The Church and Race

Recently a small stir has arisen over a church sign in Birmingham Alabama. The pastor of the largely African-American congregation, irked by a mostly white mega-church opening a branch in his neighborhood, put on the sign “Black folks need to stay out of white churches.” People as well known in the apologetics movement as Ken Ham have weighed in, pointing out the issues with the sign, which are numerous. It is not my purpose to condemn the pastor for his racist rhetoric, though, given that he has done this before, it probably would be warranted.  Rather I want to use this as a springboard to discuss what the church is and why non-existent racial divides should not exist in God’s people.

The word “church” is used seventy-nine times in the New Testament. Of those seventy-nine times, twenty-two times it refers to a church in a given city, such as Corinth or Ephesus.  A further four times the word is used to refer to a specific church in someone’s house.  The remainder of the word’s uses are more general, broadly applicable. However, not once is the word “church” used in Scripture with a racial or ethnic adjective. Never is a church referred to as a “Jewish” church or a “Greek” church. There is a “Roman” church some might argue, but that was a consequence of the church being located in Rome, rather than being composed purely of Roman ethnicity.  In fact, we find the opposite to be true.  Many of the people named as being part of the Roman church have distinctly Greek or even Hebrew names, such as Olympas, Mary, and Phlegon.  Clearly, this church was not composed merely of Romans.

While no church in Scripture is described in an ethnic sense, the Bible goes further and actually destroys the racial narrative so often thrust upon the church.  Paul, in explaining the nature of the true God to the Athenians said “Neither is worshipped with men’s hands, as though he needed any thing, seeing he giveth to all life, and breath, and all things; And hath made of one blood all nations of men for to dwell on all the face of the earth, and hath determined the times before appointed, and the bounds of their habitation;” Notice the phrase “made of one blood”. The phrase specifically refers to the nations of men all being of the same blood or descent.  The account of the flood in Noah’s day confirms that.  Genesis 7:23 tells us “And every living substance was destroyed which was upon the face of the ground, both man, and cattle, and the creeping things, and the fowl of the heaven; and they were destroyed from the earth: and Noah only remained alive, and they that were with him in the ark.”  Since only Noah, his wife, and his sons and their wives survived the flood, all humans existing on earth must be their descendants.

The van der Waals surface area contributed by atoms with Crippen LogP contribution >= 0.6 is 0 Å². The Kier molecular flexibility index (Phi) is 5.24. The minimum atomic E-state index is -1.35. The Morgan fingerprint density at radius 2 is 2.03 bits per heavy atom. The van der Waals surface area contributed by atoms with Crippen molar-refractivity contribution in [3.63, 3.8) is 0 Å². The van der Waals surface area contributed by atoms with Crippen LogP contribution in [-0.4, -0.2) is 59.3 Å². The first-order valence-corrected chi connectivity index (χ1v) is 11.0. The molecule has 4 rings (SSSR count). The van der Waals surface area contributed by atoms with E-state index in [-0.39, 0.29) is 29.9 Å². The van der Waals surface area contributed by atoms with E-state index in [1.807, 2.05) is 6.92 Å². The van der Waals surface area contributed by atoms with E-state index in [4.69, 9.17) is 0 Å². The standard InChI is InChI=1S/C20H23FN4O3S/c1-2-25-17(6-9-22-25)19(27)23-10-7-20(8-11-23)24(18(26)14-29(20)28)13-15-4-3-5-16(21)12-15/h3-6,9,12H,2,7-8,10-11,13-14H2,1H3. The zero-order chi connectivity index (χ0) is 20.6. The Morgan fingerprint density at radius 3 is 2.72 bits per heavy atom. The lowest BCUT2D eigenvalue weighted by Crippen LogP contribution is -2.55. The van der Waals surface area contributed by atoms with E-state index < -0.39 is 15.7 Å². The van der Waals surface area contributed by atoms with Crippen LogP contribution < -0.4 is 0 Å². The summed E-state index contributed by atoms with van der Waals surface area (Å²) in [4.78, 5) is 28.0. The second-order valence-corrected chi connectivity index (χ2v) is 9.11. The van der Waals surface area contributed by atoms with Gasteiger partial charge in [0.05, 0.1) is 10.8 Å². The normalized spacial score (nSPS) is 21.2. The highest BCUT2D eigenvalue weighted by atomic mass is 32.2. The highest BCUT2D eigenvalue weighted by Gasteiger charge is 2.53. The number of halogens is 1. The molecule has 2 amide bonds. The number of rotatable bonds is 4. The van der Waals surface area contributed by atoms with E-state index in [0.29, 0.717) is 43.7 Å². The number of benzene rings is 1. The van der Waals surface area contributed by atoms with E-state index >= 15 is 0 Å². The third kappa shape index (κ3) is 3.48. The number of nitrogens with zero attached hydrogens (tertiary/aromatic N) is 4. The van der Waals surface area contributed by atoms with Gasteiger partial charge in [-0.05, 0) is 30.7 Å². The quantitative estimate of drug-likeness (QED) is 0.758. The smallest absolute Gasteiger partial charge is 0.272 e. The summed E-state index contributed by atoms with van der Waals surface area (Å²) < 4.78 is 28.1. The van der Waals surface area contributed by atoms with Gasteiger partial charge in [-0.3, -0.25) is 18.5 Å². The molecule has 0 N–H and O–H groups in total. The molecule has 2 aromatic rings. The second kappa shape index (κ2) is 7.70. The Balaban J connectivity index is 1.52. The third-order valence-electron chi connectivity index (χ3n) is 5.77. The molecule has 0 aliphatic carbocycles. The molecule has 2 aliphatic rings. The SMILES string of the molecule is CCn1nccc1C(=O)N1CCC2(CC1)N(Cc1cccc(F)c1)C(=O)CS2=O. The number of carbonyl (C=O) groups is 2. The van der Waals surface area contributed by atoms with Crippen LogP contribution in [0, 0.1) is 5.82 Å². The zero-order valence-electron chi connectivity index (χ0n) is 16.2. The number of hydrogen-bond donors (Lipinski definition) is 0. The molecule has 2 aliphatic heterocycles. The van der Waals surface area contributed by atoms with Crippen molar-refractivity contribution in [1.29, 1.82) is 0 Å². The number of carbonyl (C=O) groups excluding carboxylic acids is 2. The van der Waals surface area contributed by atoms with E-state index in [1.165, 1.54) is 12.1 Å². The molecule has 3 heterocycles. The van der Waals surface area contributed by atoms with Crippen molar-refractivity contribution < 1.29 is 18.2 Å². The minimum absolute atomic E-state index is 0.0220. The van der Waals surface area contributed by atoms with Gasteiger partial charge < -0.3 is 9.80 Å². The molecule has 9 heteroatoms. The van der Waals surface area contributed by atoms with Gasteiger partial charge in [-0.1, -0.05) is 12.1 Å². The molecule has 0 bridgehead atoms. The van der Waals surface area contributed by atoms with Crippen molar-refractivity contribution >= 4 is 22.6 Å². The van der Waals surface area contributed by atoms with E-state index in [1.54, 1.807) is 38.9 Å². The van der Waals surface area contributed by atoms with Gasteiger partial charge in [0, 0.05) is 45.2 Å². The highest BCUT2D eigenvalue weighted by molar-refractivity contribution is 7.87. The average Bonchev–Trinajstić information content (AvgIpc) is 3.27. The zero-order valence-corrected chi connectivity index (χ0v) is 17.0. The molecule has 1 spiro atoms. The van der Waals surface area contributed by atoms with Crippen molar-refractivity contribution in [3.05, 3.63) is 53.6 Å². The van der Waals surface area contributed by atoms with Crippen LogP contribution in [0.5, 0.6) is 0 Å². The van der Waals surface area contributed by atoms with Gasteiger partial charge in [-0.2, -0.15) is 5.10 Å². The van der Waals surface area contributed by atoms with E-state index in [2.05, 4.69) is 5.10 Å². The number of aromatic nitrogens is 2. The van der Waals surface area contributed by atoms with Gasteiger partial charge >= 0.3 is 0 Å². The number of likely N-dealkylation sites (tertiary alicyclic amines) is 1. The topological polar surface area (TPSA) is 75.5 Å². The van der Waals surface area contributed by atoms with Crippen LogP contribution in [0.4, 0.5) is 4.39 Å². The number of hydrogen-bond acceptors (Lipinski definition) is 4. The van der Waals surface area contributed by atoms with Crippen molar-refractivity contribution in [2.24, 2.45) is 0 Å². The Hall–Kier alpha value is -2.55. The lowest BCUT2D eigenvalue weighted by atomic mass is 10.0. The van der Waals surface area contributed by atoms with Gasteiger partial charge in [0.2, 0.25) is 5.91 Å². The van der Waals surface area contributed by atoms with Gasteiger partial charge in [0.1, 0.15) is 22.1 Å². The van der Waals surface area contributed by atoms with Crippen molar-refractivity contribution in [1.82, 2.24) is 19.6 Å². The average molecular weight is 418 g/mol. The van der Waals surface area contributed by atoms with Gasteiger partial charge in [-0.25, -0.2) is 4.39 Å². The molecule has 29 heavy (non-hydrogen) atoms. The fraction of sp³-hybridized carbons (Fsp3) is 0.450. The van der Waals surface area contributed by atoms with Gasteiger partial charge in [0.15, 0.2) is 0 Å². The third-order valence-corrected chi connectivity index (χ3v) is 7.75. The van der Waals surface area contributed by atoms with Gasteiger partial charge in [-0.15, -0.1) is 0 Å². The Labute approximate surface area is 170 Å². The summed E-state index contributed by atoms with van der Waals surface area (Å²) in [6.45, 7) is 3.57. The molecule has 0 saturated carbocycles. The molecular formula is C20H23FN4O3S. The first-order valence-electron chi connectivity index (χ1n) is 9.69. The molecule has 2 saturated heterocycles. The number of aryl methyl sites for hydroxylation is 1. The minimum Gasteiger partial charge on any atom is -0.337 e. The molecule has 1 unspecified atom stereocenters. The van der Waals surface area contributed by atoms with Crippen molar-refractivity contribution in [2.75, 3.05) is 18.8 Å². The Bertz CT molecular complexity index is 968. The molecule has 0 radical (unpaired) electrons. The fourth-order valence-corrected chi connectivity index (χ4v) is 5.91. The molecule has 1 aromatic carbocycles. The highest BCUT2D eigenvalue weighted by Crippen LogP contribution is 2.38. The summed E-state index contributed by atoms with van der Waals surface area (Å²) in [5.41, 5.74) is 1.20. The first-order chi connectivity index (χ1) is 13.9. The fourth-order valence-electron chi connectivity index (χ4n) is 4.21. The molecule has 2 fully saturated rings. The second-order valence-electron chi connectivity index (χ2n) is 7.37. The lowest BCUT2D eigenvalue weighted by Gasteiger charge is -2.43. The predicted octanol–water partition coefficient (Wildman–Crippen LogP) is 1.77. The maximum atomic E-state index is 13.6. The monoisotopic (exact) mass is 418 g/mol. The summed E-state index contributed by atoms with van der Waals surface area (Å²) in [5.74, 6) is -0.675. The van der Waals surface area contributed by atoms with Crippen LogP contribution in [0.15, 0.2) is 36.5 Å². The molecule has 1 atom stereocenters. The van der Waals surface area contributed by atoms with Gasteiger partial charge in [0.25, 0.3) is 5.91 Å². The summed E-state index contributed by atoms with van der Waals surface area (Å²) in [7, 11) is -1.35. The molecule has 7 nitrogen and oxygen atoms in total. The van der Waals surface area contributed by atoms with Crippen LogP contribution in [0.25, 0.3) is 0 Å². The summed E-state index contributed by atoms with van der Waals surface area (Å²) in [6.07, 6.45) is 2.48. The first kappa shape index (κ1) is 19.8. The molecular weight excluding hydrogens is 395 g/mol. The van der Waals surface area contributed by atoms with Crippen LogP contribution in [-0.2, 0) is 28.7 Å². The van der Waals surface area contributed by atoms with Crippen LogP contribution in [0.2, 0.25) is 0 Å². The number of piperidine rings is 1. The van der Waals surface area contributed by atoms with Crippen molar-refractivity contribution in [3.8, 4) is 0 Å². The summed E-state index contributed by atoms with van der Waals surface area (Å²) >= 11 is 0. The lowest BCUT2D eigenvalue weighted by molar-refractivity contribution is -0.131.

If that conclusion is true, and since God put it in th Bible it must be, then there can be no racial differences, nor can there be a racial church. If every person is descended from the same family, then every person is equally human.  Yes there may be differences in appearance and culture, but those differences are not dehumanizing. While these differences may cause Christians to feel more at home in a church surrounded by people who look like them, there is no Biblical precedent for racial churches. In fact, the pastor calling for “Black people” not to attend “white churches” helps propagate the racism evolution built.

When the church is discussed in the Scripture, as we established above, it is never in a racial or ethnic sense. However, there are certain things about the church are established in the New Testament.  The second half of Acts 2:47 makes it clear that the church is comprised of saved people. “And the Lord added to the church daily such as should be saved.” Salvation, as taught by grace through faith in the rest of the New Testament, and Scriptural Baptism appear to be the only requirements to be part of a Biblical church.

However, while all of one faith, these churches are not part of one another. There was no overarching hierarchy in the New Testament.  Paul, who wrote the majority of the New Testament, founded many of the churches mentioned in Scripture. Yet the churches he founded always had a choice to listen to what he wrote them, or reject it.  His letters never take the tone of an order. Rather they are reasoned explanations, one could say arguments, that what he is saying is right and best. Consider the following passage from Galatians 1:10-16

For do I now persuade men, or God? or do I seek to please men? for if I yet pleased men, I should not be the servant of Christ. But I certify you, brethren, that the gospel which was preached of me is not after man. For I neither received it of man, neither was I taught it, but by the revelation of Jesus Christ.  For ye have heard of my conversation in time past in the Jews’ religion, how that beyond measure I persecuted the church of God, and wasted it: And profited in the Jews’ religion above many my equals in mine own nation, being more exceedingly zealous of the traditions of my fathers.  But when it pleased God, who separated me from my mother’s womb, and called me by his grace, To reveal his Son in me, that I might preach him among the heathen; immediately I conferred not with flesh and blood:

Paul is discussing his qualifications to preach the Gospel. He is not ordering or demanding the Galatians to listen to him. Instead he explained his qualifications.  He had some authority based on his direct apostleship from Christ, but rather than demand obedience, Paul simply explained why he should be obeyed.

The church is meant as a local, inclusive body of believers in Jesus Christ. Never was it meant to be segregated ethnically as the aforementioned pastor seems to desire.  No church should ever see itself that way. Christ came to save all sinners, not just those of a given ethnicity, and the church ought to reflect that.

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